Overcoming barriers to become more environmentally friendly
The Monadnock Food Co-op has been a leader in creating a culture of wellness for their staff and customers in Keene since they opened in 2013, but this year they’ve taken it a step further. In an effort to become more environmentally friendly, the Co-op has taken on the challenge of recycling in a town that doesn’t accept a wide range of recyclables. The goal was to minimize waste and to ensure these recyclable items weren’t sitting in a landfill rather than being properly recycled. In addition to improving and increasing their recycling program, the Co-op began composting, beginning with staff and then expanding to customers, to further decrease their waste. Composting can be challenging, as most people don’t understand what is compostable and what is not. Trial and error has helped the store find out the best way to communicate with customers. The Co-op has created a “Green Team” to help communicate with staff, customers and to problem solve barriers that pop up in their sustainability work. This Green Team has been crucial to the sustainability projects at the Co-op.
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To overcome the barrier of not being able to recycle all plastics the Co-op had to look to an outside source to meet their needs. Starting in February 2016, the Co-op began sending their recyclables that are not currently accepted in Keene to a company in Connecticut called Reverse Recycling. This has allowed the Co-op to recycle all plastics #3-#7, increasing the amount of recycling being sent out and decreasing the amount of garbage significantly. They were able to do this at a minimal cost by using resources they already had. AGNE (Associated Grocers of New England) a company that was already scheduled to go to the Co-op weekly, was able to take recycling back with them to Connecticut where it could be recycled.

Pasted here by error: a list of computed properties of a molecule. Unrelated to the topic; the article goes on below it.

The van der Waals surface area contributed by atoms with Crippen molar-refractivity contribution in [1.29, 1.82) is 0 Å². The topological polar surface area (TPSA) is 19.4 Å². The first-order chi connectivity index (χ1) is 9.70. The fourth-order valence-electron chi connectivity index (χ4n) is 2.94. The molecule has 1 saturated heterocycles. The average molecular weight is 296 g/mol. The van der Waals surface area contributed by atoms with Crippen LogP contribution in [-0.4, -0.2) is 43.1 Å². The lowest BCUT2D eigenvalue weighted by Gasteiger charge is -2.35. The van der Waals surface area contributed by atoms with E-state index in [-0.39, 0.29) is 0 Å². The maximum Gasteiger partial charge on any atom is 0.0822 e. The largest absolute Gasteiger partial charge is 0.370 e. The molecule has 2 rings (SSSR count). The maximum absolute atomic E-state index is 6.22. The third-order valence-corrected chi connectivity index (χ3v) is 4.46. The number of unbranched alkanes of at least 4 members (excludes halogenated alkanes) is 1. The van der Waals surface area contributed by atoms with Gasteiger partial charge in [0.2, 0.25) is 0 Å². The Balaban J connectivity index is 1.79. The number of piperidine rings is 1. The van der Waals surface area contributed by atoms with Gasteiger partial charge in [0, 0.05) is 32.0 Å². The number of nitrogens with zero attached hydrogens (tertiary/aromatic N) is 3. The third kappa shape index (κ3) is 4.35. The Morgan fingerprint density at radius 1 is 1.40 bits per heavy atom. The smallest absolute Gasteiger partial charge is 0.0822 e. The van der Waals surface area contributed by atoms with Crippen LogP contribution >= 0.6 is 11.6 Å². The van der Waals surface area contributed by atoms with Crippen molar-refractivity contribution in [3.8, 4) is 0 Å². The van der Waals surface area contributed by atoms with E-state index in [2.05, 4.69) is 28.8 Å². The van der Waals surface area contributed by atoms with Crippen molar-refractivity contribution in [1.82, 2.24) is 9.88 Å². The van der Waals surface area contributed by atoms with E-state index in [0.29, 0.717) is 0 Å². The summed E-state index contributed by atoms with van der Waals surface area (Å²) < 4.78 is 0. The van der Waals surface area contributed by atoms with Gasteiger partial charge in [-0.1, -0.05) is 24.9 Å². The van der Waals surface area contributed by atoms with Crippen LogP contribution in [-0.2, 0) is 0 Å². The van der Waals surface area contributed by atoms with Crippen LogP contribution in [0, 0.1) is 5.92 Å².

A similar solution was found for composting. The Co-op was able to find a company (Triple T Trucking) to haul their compost from the store to a farm in Greenfield, MA called Martin’s Farm. This has been pivotal in the Co-op’s ability to compost effectively. Due to their relationship with Martin’s Farm, the Co-op is able to increase their composting goals and have tried to find compostable options for most all of their disposable items, again decreasing waste.
Since implementing these composting and recycling projects, the Monadnock Food Co-op has been able to decrease their dumpster size from 10 yards to 8 yards because of the minimal non-recyclable or compostable waste now produced, and have hopes to downsize even further.
“Commercial composting has been a huge success for our Co-op! While we always diverted food waste from the back of the house to farmers, our partnership with Martin’s Farm has allowed us to divert much more waste from the landfill. In fact, we’ve scaled our waste back so much that we have actually been able to get a smaller trash dumpster.” – Megan Straughen, Events, Education & Sustainability Coordinator
With a passionate general manager and dedicated staff, the Co-op has been able to take on these sustainability projects and give them the attention they require. Staff have taken on roles that are necessary to achieve success. A large reason the Co-op has been successful has been the creation of a role for a Sustainability Coordinator, filled by Megan Straughen. Megan has been able to use her role to give some attention to the projects that were always a desire of the Co-op, but weren’t able to be tended to, such as increasing the ability to recycle and begin composting.